Sunday, June 17, 2012

Canyoneering


Canyoneering: A client of mine and a couple of other people in his ward invited me to go Canyoneering a week ago. I thought this would be a nice pedestrian walk in the wilds of Zion’s with a little rappelling and a time to hang with the guys. So I said yes. There were 6 of us and I was about 20 years older than anyone else and the youngest was a slight 14 year old.

During the 12 hour drive we read several stories of people getting stranded in the canyons for days, running out of food or water and freezing in the stagnant water spots. There are things called “potholes” where the sides are so steep you can’t crawl out and the water is so deep you can’t push off the bottom to rescue yourself. This wasn’t going to be the walk in the Park, with a picnic lunch I thought…. I kept thinking; just avoid the “potholes”.



We got a very late start; 9:30 instead of 8:00 am, but made great time hiking up to Angel’s Landing. The sign told of 6 people falling to their death since 2004. What had I gotten into? We hiked far beyond that point going up 2 thousand feet in 4 miles. Mike, one of the guy’s legs gave out to cramps, and I felt like gramps with my hips starting to give me fits. I was determined to not slow down the group and stumbled along in a little pain. We finally got to the right canyon and started bushwhacking down the mountain. We went a ways and stopped for lunch. It was now afternoon and we hadn’t got to the rappelling part yet and Mike was hurting. We gave him a blessing and he was OK for the rest of the day. Thank you for the priesthood.

We finally arrive in the heat of the day to a steep place and misread the map and went to the left instead of the right.We had to scramble up the side of a scary bowl shaped rock face to a tree to rappel down.It took lots of time and now we started worrying about the pace we were setting. We got down to this fairly level place and if it had been wet at all it would have been super slippery aaannnddd super scary. The view was great but this was very intense.

All 6 of us rappelled straight down a 120 ft. cliff to a ledge the size of my office with another 140 ft. cliff as the only way off the ledge. My client chose to tell us this story while we were on that small ledge. He said there were two other canyoneers traveling through the canyon in a similar situation on a ledge with no way down except by rappelling. The first guy went off and halfway down discovered the ends of the rope were uneven and he thought he could manage with only one rope through the mechanism. Well it didn’t work and he fell 40 ft. to his death but that caused the rope to run through the top hitch so the remaining climber was now stuck on the ledge. He was there for 5 days until he was rescued. I think my client took great delight in sharing that scary story


After an incredibly beautiful hike through the bottom of the canyon the next rappel was a little different….we had to tie off on a rotten log. The guide book (published in 2006) actually says rotten log. It was a 70 foot rappel into an icy pool of green brown water. No luck in keeping my pack dry, we all came out soaking wet cold and stinky. But the rappel was really fun. We were all laughing and joking at our insanity. Then we came to the pothole rappel and sure enough the first guy down, Dave, was reaching out for the rope and fell in the pothole. We were all up on the ledge, with no easy way to help, listening to him splash around trying to crawl out of the hole. After 45 mins we started a rescue hitch when in some miraculous way Dave figured how to crawl out of the hole. As I went over the lip of the ledge and saw this massive deep and steep pothole I thought that angels must have lifted him out.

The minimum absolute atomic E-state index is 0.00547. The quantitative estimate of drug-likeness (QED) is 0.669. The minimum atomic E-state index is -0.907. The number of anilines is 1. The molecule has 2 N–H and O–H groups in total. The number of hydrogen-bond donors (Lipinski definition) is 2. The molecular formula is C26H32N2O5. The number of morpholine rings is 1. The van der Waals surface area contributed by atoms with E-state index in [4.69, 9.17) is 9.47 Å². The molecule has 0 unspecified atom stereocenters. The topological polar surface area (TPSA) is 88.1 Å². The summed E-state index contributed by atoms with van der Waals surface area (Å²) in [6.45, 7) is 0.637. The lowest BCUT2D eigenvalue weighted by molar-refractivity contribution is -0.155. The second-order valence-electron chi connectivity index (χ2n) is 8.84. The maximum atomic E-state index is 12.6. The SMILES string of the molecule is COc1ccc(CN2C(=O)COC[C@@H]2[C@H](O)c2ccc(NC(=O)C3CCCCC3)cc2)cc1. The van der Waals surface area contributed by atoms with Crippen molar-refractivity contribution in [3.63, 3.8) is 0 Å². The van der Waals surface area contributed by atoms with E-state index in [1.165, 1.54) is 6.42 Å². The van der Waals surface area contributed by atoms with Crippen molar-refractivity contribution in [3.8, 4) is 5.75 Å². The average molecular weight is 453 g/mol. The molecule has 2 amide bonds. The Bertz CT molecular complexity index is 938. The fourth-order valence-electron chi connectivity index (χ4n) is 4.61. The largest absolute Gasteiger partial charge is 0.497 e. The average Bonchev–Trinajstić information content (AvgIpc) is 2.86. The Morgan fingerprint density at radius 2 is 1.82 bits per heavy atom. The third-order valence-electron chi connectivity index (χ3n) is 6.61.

That rappel was also tricky because the rope got caught up on the rocks and we couldn’t pull it down to use it on the next cliff. We tugged and pulled and finally we were able to whip the taught end off the hang up and the rope was free and we could continue on.

We came to the last rappel and the sun was leaving the valley and light was now a precious commodity. We had to scramble over and around this huge boulder and hitch onto the decender rope on a steep section of rock 165 feet above Emerald Pools. The rappel is 40 feet on rock and then it is a 125 foot free hang all the way down to the bottom. Getting started is always the worse and it was terrifying to go next to last, because the anxiety really builds up the longer you wait. But what a fun rappel going down that far that fast. It was great. I loved it.



When we finally all got down and packed up the light was gone and it was totally black out and there was no trail. We had to bushwhack down a stream bed in total darkness and I was stumbling over rocks and in the scrub oak. What a mess, we got lost and separated and that was also terrifying. We finally connected with the trail and had a pleasant mile walk to the last shuttle of the day finally down the mountain at 11 pm.

The whole time was supposed to take 9 hours and it took us 13. We were hurting but no one was hurt. Just glad for the incredible experiences and I plan on making sure my client buddy has lots of life insurance for him and his family.

4 comments:

Brad said...

Oh my goodness dad! What an insane trip! I'm so impressed with you doing all that "young" stuff. I sure it didn't help to hear all the "encouraging" stories either. Brad would have loved this. What to go again????

b-ryce said...

Such amazing pictures. Potholes = bad, priesthood = good. I'm going to live vicariously through my dad, since I wouldn't go on crazy trips like that :)

Danica McDonald said...

I'm super impressed you went AND survived. What a cool trip dad. This young and crazy stuff dosent have anything to do with you upcoming birthday does it?

Que Sage said...

hey Bro Barrand, how are you and the family doing?
This is Elder Boyer!
contact at que.kakashi@gmail.com